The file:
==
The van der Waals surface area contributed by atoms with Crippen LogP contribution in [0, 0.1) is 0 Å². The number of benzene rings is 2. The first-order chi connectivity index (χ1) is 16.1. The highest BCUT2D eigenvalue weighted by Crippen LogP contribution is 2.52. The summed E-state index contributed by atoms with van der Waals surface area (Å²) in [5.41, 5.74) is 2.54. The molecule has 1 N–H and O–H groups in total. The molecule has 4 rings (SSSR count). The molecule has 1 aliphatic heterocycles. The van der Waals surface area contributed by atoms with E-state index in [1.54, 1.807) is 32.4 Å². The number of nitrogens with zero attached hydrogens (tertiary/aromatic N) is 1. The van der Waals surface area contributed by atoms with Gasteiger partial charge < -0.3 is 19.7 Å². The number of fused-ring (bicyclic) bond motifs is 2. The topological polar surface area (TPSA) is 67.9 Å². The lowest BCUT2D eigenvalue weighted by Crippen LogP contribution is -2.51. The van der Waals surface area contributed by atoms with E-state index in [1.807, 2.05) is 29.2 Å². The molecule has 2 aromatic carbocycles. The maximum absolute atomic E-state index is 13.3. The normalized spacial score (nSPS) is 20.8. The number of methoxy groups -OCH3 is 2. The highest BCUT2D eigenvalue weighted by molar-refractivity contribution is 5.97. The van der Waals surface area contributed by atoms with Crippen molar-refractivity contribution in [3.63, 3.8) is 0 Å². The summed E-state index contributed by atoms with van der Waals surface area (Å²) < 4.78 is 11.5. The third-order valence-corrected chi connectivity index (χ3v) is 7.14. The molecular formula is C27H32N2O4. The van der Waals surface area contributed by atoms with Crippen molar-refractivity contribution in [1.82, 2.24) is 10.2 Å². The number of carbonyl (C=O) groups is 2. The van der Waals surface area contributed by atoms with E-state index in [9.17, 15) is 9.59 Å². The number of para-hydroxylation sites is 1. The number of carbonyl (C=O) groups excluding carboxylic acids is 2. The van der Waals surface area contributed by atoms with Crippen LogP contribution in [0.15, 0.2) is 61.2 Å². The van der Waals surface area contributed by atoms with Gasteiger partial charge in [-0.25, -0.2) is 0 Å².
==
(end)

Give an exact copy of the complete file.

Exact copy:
The van der Waals surface area contributed by atoms with Crippen LogP contribution in [0, 0.1) is 0 Å². The number of benzene rings is 2. The first-order chi connectivity index (χ1) is 16.1. The highest BCUT2D eigenvalue weighted by Crippen LogP contribution is 2.52. The summed E-state index contributed by atoms with van der Waals surface area (Å²) in [5.41, 5.74) is 2.54. The molecule has 1 N–H and O–H groups in total. The molecule has 4 rings (SSSR count). The molecule has 1 aliphatic heterocycles. The van der Waals surface area contributed by atoms with E-state index in [1.54, 1.807) is 32.4 Å². The number of nitrogens with zero attached hydrogens (tertiary/aromatic N) is 1. The van der Waals surface area contributed by atoms with Gasteiger partial charge < -0.3 is 19.7 Å². The number of fused-ring (bicyclic) bond motifs is 2. The topological polar surface area (TPSA) is 67.9 Å². The lowest BCUT2D eigenvalue weighted by Crippen LogP contribution is -2.51. The van der Waals surface area contributed by atoms with E-state index in [1.807, 2.05) is 29.2 Å². The molecule has 2 aromatic carbocycles. The maximum absolute atomic E-state index is 13.3. The normalized spacial score (nSPS) is 20.8. The number of methoxy groups -OCH3 is 2. The highest BCUT2D eigenvalue weighted by molar-refractivity contribution is 5.97. The van der Waals surface area contributed by atoms with Crippen molar-refractivity contribution in [3.63, 3.8) is 0 Å². The summed E-state index contributed by atoms with van der Waals surface area (Å²) < 4.78 is 11.5. The third-order valence-corrected chi connectivity index (χ3v) is 7.14. The molecular formula is C27H32N2O4. The van der Waals surface area contributed by atoms with Crippen molar-refractivity contribution in [1.82, 2.24) is 10.2 Å². The number of carbonyl (C=O) groups is 2. The van der Waals surface area contributed by atoms with E-state index in [9.17, 15) is 9.59 Å². The number of para-hydroxylation sites is 1. The number of carbonyl (C=O) groups excluding carboxylic acids is 2. The van der Waals surface area contributed by atoms with Crippen LogP contribution in [0.15, 0.2) is 61.2 Å². The van der Waals surface area contributed by atoms with Gasteiger partial charge in [-0.25, -0.2) is 0 Å².